Tuesday, April 7, 2009
Play, Art, Installation... It all comes together when you get a glimpse of work like the Big Bamboo Project of Mike and Doug Starn. Recently featured in the New York Times this installation emerges from the stochastic action of climbers articulating the artists' vision. Mike and Doug are brothers who have been active in the New York scene for nearly three decades. Their studio is currently located in what used to be the Tallix foundry in Beacon, NY.
The Starns have chosen a non-linear approach to construction allowing for evolution of form. A prominent emphasis on emergent structure eases the rigor typically involved with such a large architectural mass. The work is composed of roughly 2000 bamboo poles lashed together with nylon rope. It is generated through a multitude of incremental decisions decentralized through loosely coordinated behavior of eight to fifteen climbers roughly governed body the Starn brothers. Charged with the movement of its laborers the piece will begin to crawl through the space as the makers remove bamboo supports from the far end and replace them in the front. Such a dynamic approach to construction and structure alludes to living systems. Ongoing reviews point towards these organic reflections and ideas noted by the artists take into account self healing, adaptive and chaotic properties.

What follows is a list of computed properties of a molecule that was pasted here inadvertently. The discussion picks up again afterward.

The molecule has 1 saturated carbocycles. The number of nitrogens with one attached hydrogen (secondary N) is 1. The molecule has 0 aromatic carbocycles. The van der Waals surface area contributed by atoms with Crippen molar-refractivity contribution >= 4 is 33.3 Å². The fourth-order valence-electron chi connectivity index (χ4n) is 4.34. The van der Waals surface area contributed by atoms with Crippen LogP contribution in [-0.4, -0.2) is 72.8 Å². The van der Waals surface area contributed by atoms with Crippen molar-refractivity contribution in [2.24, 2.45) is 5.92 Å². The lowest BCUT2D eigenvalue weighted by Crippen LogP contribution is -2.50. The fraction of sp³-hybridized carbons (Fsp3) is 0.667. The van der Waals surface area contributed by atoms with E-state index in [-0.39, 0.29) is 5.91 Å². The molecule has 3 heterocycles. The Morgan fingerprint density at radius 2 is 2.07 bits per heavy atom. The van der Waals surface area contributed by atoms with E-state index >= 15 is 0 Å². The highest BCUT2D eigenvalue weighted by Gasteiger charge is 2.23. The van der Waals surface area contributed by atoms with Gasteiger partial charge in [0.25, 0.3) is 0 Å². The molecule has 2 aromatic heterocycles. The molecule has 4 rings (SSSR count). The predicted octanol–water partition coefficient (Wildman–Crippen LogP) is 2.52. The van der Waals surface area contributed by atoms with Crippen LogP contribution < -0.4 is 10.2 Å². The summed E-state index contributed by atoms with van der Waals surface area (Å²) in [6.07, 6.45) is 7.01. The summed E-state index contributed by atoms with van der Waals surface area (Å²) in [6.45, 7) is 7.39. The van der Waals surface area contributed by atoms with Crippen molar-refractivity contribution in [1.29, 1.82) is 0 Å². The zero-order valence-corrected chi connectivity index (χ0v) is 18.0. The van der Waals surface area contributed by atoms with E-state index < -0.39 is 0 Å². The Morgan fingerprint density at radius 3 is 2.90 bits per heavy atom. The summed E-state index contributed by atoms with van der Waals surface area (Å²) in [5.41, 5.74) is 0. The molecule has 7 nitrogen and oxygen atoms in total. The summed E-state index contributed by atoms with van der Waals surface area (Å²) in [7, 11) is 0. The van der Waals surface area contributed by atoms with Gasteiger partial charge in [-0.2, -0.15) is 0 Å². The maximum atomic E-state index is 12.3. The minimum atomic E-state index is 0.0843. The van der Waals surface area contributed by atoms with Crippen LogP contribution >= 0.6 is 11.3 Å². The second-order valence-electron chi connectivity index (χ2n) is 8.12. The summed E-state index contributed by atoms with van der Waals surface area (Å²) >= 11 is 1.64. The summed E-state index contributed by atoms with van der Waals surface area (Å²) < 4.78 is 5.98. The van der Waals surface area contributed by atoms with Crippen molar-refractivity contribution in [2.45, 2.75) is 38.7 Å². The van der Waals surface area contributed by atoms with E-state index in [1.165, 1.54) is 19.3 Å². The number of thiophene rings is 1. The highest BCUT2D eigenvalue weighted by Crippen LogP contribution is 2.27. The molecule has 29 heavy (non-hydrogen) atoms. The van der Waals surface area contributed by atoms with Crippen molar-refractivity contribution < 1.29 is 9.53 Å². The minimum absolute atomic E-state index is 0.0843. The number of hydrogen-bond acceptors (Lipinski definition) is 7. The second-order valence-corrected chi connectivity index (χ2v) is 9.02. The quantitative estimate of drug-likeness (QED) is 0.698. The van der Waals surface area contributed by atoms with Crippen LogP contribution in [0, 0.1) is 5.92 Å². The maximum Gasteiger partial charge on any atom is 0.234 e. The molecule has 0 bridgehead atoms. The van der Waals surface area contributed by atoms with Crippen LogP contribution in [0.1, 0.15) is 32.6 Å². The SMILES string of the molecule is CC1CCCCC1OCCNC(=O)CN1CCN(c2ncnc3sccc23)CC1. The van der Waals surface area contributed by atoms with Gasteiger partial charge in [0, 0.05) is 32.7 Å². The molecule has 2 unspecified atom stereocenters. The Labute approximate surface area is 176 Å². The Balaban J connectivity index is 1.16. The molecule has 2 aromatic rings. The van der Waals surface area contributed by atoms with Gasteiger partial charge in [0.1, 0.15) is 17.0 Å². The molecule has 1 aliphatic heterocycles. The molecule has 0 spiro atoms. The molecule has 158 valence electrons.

Inviting a playful response and an active role for viewers the Starn brothers encourage visitors to climb through the mass to reach a platform constructed some 50 feet above the floor, framing the work from above.
On a personal note. I hope to get up to Beacon and climb Big Bamboo on my next trip up north. Ive got to thank Robin Sedgwick and her son for passing this one along. It appers that some of my past work quickly came to mind when they got a glimpse of this in the NY Times. Big thanks!
Big Bamboo will be open to visitors from May 15 - 18 from 11am - 4pm.
Be sure to check out more via the following:
Starn Studio - Website
New York Times article
New Space New Focus @ Art Miami